BOSTON -- The biologic agents used to treat rheumatoid arthritis are no better or worse for the heart than methotrexate, according to a case-control study.
BOSTON, Nov. 29 -- The biologic agents used to treat rheumatoid arthritis are no better or worse for the heart than methotrexate, according to a case-control study.
Compared with methotrexate, biologics for RA conferred no more or less risk of cardiovascular events, although oral glucocorticoid monotherapy increased the odds by 50% and other cytotoxic agents raised the risk by 80%, said Daniel H. Solomon, M.D., M.P.H., of Brigham and Women's Hospital here, and colleagues.
Their study, reported in the December issue of Arthritis & Rheumatism, compared stroke and heart attack rates in 3,501 primarily frail older patients, enrolled in a state prescription drug assistance program and Medicare, who were taking RA drugs.
Biologic agents Humira (adalimumab), Enbrel (etanercept), Remicade (infliximab) and Kineret (anakinra) as a group carried the same risk as methotrexate (odds ratio 1.0, 95% confidence interval 0.5 to 1.9), which was not significantly changed by combination with methotrexate (OR 0.8, 95% CI 0.3 to 2.0) or with other immunosuppressive agents (OR 1.2, 95% CI 0.7 to 2.2).
Oral glucocorticoid monotherapy significantly increased cardiovascular event risk compared with methotrexate (OR 1.5, 95% CI 1.1 to 2.1), with a similar trend when combined with other drugs (OR 1.3, 95% CI 0.8 to 2.0).
The cytotoxic immunosuppressive agents azathioprine, cyclosporine, and Arava (leflunomide) increased cardiovascular event risk the most of any group of agents whether as monotherapy or in combination treatment (both OR 1.8, 95% CI 1.1 to 3.0).
The noncytotoxic agents, which included gold, Plaquenil (hydroxychloroquine) and Azulfidine (sulfasalazine), did not significantly increase cardiovascular event risk compared with methotrexate (OR 1.2, 95% CI 0.8 to 1.7).
Previous studies have identified cardiovascular benefits for various agents in reducing event rates, surrogate measures and even death, but an investigation of all available immunosuppressive agents across a broad spectrum of patients with RA was lacking.
So, the researchers examined cardiovascular risk for the medications compared to methotrexate. Using RA patients not on immunosuppressive agents as the reference group would not have been appropriate, the authors wrote, because those patients may have disease remission, mild disease, or no actual RA.
The study included patients with a RA diagnosis on at least two office visits and a filled immunosuppressive medication prescription within three months. Among these were 946 cases who had been hospitalized for a cardiovascular event (438 for myocardial infarction, 639 for stroke) during the approximately two-year follow-up period.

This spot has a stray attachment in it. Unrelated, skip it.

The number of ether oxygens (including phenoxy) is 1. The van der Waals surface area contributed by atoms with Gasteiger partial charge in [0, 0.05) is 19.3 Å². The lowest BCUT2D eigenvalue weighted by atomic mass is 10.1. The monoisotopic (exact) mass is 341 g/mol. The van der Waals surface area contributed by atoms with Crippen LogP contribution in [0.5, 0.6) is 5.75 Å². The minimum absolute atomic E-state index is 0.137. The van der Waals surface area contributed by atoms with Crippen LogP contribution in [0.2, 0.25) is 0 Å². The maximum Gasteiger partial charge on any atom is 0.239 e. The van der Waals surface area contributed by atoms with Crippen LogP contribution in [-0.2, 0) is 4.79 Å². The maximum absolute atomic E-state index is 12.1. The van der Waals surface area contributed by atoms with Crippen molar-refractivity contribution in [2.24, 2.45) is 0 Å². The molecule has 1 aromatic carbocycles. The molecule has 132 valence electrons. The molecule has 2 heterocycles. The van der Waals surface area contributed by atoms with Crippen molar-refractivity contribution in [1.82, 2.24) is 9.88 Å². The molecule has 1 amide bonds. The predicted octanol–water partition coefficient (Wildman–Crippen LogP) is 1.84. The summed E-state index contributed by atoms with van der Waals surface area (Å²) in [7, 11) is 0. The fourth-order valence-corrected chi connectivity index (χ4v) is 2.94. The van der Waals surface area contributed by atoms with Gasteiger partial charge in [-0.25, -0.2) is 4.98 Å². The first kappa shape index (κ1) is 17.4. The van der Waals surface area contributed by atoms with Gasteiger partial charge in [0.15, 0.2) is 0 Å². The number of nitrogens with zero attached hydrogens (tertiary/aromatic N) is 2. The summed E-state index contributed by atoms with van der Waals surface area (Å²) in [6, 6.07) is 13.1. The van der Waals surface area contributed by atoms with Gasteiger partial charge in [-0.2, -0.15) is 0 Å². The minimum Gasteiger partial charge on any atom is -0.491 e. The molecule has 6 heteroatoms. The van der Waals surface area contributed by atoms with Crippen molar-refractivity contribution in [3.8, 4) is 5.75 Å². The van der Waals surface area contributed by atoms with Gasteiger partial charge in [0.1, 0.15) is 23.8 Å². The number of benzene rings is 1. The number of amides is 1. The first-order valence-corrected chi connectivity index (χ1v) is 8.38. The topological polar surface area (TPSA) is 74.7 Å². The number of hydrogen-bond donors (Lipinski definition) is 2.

The researchers compared each of the cases with 10 age- and sex-matched controls with RA who had not had a cardiovascular event by the time of the patient's index event.
Both groups were predominantly white (93% to 94%) and female (89% to 92%). Rheumatologic care was similar between groups though cases were more likely to have been hospitalized in the year prior to their RA diagnosis (37% versus 31%) and, as might be expected, had more cardiovascular comorbidities and medications than the control group.
In the prescription assistance program, patients received all medications for a copay of without restrictions on the use of immunosuppressive agents. Each medication treatment category was mutually exclusive such that "other cytotoxic agents" included monotherapy and combination therapy but not combinations with methotrexate, biologics or glucocorticoids.
When the investigators analyzed the event rates for myocardial infarction and stroke separately, the results were similar to those of the composite findings but with widely overlapping confidence intervals. Analyses looking at glucocorticoids according to average daily dosage and cumulative dosage revealed no gradient of cardiovascular risk.
The study was limited by lack of data on important cardiovascular risk factors such as smoking and Framingham risk score and out-of-hospital events.
Also, there were no data on underlying RA severity. If patients with more severe disease who were more likely to develop cardiovascular events preferentially were channeled to the more potent methotrexate and biologic agents, there may have been a false bias against these medications.
"When studying the cardiovascular effects of an immunosuppressive agent," Dr. Solomon and colleagues wrote, "it is difficult to disentangle the effects of the medications from the underlying [RA] and its severity."
They noted that the increased cardiovascular risk found for the cytotoxic agents other than methotrexate may have been due to drug-induced hypertension, but may also reflect suboptimal control of inflammation by these agents compared to methotrexate.
Randomized, controlled studies should be done to better understand the effects of immunosuppressive agents on cardiovascular outcomes among patients with rheumatoid arthritis, the investigators concluded.
The study was supported by the Engalitcheff Arthritis Outcomes Initiative. Other relevant grant support was provided by the Arthritis Foundation, NIH, Merck, Pfizer, and Savient.
Michael, E. Weinblatt, M.D., a co-author, reported receiving consulting fees from Abbott (more than ,000) and from Amgen, Wyeth, Centocor, Bristol-Myers Squibb, VCB, Genentech, and Roche (less than ,000 each).